How to Think Like an Innovator and Change the World

Unraveling the complex tapestry of obstacles, innovations, and strategies required to reshape our world for the better. A panel discussion at CES 2024, hosted by the Human Security For All (HS4A) campaign, Las Vegas, January 2024.

Panelists included Amandeep Singh Gill, UN Secretary General’s Envoy on Technology; Megan Lee, CEO, Panasonic North America; and Garry Jacobs, President of the World Academy of Art and Science (WAAS).

Garry Jacobs, President of the World Academy of Art and Science (WAAS), moderated the panel and introduced Amandeep Singh Gill, the UN Secretary-General’s Envoy for Technology. Gill explained that technology significantly influences the UN’s mandates in peacekeeping, humanitarian operations, misinformation, and complex geopolitical issues related to the governance of the internet and airspace. Therefore, the UN established a technology envoy to address these challenges and opportunities. The message he had for members of CES and the tech industry is to ensure that technological developments go towards maximizing human security worldwide.

Megan Lee of Panasonic discussed the importance of contributing to society and maintaining a strong relationship with end users for long-term business success, using Panasonic as an example. The company’s founder held a conviction that businesses should exist to serve society, and this value has guided Panasonic for over 100 years, even as technologies have evolved. 

According to Gill, the UN provides legitimacy, trust, and the foundation of norms and values, allowing for a purpose-driven discourse among engineers, designers, and young people looking for societal impact. Jacobs highlighted the example of nuclear scientists and their responsibility, and how the emerging technology of AI requires a similar societal awareness and responsibility.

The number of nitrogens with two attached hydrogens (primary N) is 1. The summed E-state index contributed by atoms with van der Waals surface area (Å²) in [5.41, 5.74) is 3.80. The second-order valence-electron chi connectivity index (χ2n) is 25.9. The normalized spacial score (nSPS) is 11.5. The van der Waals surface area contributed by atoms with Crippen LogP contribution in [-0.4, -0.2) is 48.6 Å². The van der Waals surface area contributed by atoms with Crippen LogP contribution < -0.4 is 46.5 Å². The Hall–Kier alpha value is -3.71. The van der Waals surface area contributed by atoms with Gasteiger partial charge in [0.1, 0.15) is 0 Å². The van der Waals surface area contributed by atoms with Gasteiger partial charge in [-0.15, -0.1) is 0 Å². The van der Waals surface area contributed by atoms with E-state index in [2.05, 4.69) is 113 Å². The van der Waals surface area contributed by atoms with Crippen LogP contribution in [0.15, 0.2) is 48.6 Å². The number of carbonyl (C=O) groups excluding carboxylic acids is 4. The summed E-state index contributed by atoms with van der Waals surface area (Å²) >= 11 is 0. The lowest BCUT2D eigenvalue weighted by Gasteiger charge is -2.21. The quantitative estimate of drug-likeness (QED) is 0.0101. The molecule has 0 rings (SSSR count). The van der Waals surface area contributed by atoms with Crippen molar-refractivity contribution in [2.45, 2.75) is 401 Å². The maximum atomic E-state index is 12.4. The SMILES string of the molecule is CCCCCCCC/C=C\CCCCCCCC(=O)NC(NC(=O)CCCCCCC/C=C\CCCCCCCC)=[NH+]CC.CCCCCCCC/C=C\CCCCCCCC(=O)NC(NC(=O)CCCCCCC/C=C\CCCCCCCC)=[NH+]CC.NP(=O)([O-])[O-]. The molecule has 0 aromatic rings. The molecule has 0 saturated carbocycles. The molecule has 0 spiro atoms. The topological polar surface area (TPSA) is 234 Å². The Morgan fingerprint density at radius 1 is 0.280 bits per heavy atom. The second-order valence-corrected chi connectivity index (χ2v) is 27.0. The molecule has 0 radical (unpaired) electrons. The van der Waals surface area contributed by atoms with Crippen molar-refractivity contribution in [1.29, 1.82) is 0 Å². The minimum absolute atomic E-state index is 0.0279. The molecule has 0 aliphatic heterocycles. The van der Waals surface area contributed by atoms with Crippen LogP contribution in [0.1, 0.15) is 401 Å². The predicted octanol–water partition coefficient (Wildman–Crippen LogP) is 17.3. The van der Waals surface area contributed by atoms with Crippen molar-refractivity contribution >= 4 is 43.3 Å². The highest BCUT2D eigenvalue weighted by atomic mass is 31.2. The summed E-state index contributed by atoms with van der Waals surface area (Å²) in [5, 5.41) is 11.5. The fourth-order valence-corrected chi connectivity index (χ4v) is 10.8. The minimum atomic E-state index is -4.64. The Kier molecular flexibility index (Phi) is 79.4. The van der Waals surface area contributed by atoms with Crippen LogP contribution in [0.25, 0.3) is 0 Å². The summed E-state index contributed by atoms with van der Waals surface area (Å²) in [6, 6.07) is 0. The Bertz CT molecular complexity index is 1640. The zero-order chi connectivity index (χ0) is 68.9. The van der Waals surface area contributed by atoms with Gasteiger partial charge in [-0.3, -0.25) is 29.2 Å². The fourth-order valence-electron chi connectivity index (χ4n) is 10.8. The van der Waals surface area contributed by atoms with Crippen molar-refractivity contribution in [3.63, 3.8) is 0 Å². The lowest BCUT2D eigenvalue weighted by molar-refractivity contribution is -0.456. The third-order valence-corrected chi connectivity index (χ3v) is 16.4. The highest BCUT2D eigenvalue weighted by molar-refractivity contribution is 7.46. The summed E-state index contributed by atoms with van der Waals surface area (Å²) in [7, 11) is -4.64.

Gill discussed the transformative impact of digital technologies on financial inclusion, particularly in developing countries. Hundreds of millions of people are gaining access to banking, credit, and insurance through digital means, with the digital economy growing rapidly in some emerging economies. This technological transformation is leading to significant poverty reduction and economic growth. Furthermore, he highlighted the potential of clean energy technologies in the context of the United Nations’ 17 sustainable development goals. Technologies such as solar panels, smart grid solutions, and data and AI applications are transforming agriculture, food security, health, the green transition, and disaster prevention. However, he emphasized that this transformation will not happen automatically and requires investment in digital public infrastructure, enhancement of connectivity, and the development of localized and meaningful content for farmers and other users in developing countries.

The panel concluded by highlighting the underinvestment in public technology, education, and institutions as major areas of concern. The speakers mentioned a recent initiative, the interim report of the Global AI Advisory Body, as an attempt to begin a conversation around AI before it’s too late. They stressed the importance of focusing on human needs and welfare as the ultimate purpose of technology and encouraged involvement from various stakeholders, including corporations, research organizations, and governments.

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